Mastodon Rash action could lead to false conclusions in dealing with employee problems

Tuesday, January 11, 2011

Rash action could lead to false conclusions in dealing with employee problems

The mall was packed Saturday afternoon. The fact that we had a few inches of snow on the ground did not help the parking situation. I drove around for more than 10 minutes looking for a close parking space so the cold walk wouldn’t impact my two-year-old son’s asthma. I finally eyed a great spot, only to have it stolen by a woman who ignored my turn signal while she zoomed up the aisle the wrong way. I’d normally curse loudly from the safety of my car and move on, but on that day I took a stand. I parked behind her car, waited for her to get out, rolled down my window, and confronted her over her lack of parking lot etiquette. Surprisingly, she apologized, asked me to pull forward so she could back out, and surrendered the assholespot. We exchanged courtesies and went about our ways. When I came out from the mall, I found a note tucked under my wiper blade. It read, “ASSHOLE.” I can only assume that the note was left by someone in the line of traffic behind me who, not having witnessed the entire transaction, assumed that I had stolen their space.

There is a good lesson in this story for employers. Don’t act rashly when dealing with employee complaints or problems. Employers should only take action after a full investigation into all of the facts and circumstances. When an employee complains about something, you only are getting half of the story (at best). If you act based on that half, you are jumping to a conclusion, the correctness of which might as well be a coin flip. You cannot have any confidence in the ultimate conclusion until you conduct a complete and unbiased investigation, which includes interviewing all witnesses, reviewing all documents, and considering all versions of events.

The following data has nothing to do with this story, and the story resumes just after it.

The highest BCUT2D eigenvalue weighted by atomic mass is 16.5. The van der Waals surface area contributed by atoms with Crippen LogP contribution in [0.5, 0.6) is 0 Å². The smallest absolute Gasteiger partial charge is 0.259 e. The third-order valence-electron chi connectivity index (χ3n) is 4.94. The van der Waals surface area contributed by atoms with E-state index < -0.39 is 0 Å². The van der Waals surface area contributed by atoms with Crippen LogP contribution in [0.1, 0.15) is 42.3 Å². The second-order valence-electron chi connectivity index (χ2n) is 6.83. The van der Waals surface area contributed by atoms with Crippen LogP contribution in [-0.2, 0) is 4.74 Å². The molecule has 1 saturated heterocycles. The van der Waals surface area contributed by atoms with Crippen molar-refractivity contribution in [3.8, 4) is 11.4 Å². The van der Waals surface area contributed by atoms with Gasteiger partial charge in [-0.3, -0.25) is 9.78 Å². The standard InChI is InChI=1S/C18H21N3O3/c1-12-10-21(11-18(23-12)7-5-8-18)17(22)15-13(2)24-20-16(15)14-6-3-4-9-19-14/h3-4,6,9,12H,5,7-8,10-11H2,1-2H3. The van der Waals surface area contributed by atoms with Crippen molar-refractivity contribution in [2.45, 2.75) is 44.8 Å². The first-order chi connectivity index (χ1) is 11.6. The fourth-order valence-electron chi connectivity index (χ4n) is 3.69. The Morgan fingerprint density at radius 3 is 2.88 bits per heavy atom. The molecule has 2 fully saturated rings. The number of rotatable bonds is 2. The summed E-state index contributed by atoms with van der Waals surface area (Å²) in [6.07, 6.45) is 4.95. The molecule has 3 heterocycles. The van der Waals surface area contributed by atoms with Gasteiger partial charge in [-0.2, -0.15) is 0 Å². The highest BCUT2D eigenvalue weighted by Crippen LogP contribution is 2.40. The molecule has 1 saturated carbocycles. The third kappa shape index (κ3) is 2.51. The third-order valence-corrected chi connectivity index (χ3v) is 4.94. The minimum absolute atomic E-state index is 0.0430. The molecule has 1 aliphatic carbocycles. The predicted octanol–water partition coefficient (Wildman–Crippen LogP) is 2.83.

There was an asshole in the parking lot on Saturday, but it wasn’t me. It was the person who left the note without knowing how I ended up taking that spot. Don’t make the same mistake and shortchange your employees by jumping to rash decisions and failing in your duty to fully and completely investigate all employee complaints.

Presented by Kohrman Jackson & Krantz, with offices in Cleveland and Columbus. For more information, contact Jon Hyman, a partner in our Labor & Employment group, at (216) 736-7226 or